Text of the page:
Gambling is betting of money or something of value on a game or situation, where the outcome is not known. The primary intent of gambling is to win money or valuable materials. The problem related to gambling is called pathological gambling (compulsive gambling/gambling addiction/disordered gambling).
The American Psychiatric Association has defined and recognized gambling as a mental disorder that is characterized by a pattern of continued gambling despite negative physical, psychological and social consequences. Gambling that causes significant personal and social harm is known as problem gambling.
A survey says approximately 1.6 percent of North-American adults may be pathological gamblers and 3.9 percent may be problematic gamblers, bringing the combined percentage of a disordered gambler to less than 5 percent.
Gambling is historically and predominantly seen in men, but in recent years, women’s gambling participation has also been seen. A Finnish population survey states that men tend to gamble more often for excitement, entertainment, and fun, whereas women gambled more often than men to win money. People with gambling disorders are often involved in activities, such as lotto, scratch cards, sports betting, slot machines, roulette, playing cards for money, or gamble on the internet. Women often gamble because it offers an escape route from negative emotional states and boredom.
Many people who present with a gambling disorder may have gambled away from their family home or incurred debts so serious that they are no longer able to pay the rent or mortgage. They may have lost contact with their family, partner, and children and become homeless, depressed, or even suicidal. Lying to close friends and family about one’s gambling is a feature shared with other addictions. Many people with gambling disorders may be associated or trapped in criminal activity and violence out of desperation to recoup the lost funds. The harm from such associated behaviors highlights the importance of early intervention and treatment. Researchers found that problematic and pathological gambling is more prevalent among alcohol addicts than in the general population.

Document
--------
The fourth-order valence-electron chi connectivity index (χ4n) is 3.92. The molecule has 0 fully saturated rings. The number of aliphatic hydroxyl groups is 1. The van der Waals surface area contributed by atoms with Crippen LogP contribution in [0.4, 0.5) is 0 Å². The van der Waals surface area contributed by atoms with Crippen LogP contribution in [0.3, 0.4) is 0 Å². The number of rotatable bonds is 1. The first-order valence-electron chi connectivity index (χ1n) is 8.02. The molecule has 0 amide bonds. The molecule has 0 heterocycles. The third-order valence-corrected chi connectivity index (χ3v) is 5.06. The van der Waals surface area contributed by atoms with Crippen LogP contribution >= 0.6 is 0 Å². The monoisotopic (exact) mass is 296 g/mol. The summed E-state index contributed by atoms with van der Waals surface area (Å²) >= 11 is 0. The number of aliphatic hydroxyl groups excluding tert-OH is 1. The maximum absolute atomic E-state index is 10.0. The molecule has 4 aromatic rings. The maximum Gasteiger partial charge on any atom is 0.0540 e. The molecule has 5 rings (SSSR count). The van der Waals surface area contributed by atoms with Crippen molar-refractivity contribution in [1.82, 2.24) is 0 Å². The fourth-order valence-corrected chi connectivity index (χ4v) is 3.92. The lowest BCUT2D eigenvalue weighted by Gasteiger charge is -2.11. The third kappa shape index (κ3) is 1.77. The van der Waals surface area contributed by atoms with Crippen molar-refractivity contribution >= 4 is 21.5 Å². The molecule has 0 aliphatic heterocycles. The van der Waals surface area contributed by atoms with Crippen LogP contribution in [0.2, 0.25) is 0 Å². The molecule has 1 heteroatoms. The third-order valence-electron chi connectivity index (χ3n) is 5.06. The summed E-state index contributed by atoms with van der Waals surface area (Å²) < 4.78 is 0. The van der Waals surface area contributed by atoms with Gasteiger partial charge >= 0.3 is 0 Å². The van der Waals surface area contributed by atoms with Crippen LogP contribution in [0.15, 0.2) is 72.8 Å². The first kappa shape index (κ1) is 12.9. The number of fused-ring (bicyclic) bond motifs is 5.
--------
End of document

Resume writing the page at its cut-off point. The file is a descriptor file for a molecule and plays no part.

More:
How do you recognize someone with a gambling disorder?
People with a compulsive gambling problem are compelled to keep playing to recover their money, unlike most casual gamblers who stop when they lose or set a loss limit. This pattern becomes increasingly destructive over time. A person with compulsive gambling may have the following behavioral attributes and symptoms:
- Obsession with gambling games
- Constantly planning to get more gambling money
- Need to gamble to get more money to maintain the thrill
- Tried to control but failed to quit gambling
- Gambling more to chase losses
- Jeopardizing close relationships because of gambling
- Losing a job, opportunities, or responsibilities due to gambling
- Gambling to relieve feelings of helplessness, guilt, or depression
- Resorting to fraud to get gambling money
- Lying to close ones about the extent of gambling
- Asking for help in financial trouble because a person has gambled the money away
What are the potential causes of gambling?
The potential causes for gambling may include
Is gambling disorder treatable?
Gambling will be treated and handled by a healthcare professional like any other addiction. A person with alcohol addiction will be screened for problematic and pathological gambling. There are a variety of methods to help treat gambling addiction. Customized therapy plans will be given to alcohol addicts in a way that considers gambling activities. The treatment options are
- Non-Pharmacological treatment: There are primary therapies used to treat gambling disorders, such as
- Medication: There are no approved pharmacological treatments for pathological gambling. Often a person with compulsive gambling has other conditions, such as depression, obsessive-compulsive disorder (excessive thoughts, which leads to repetitive behaviors). Therefore, the psychiatrist may prescribe
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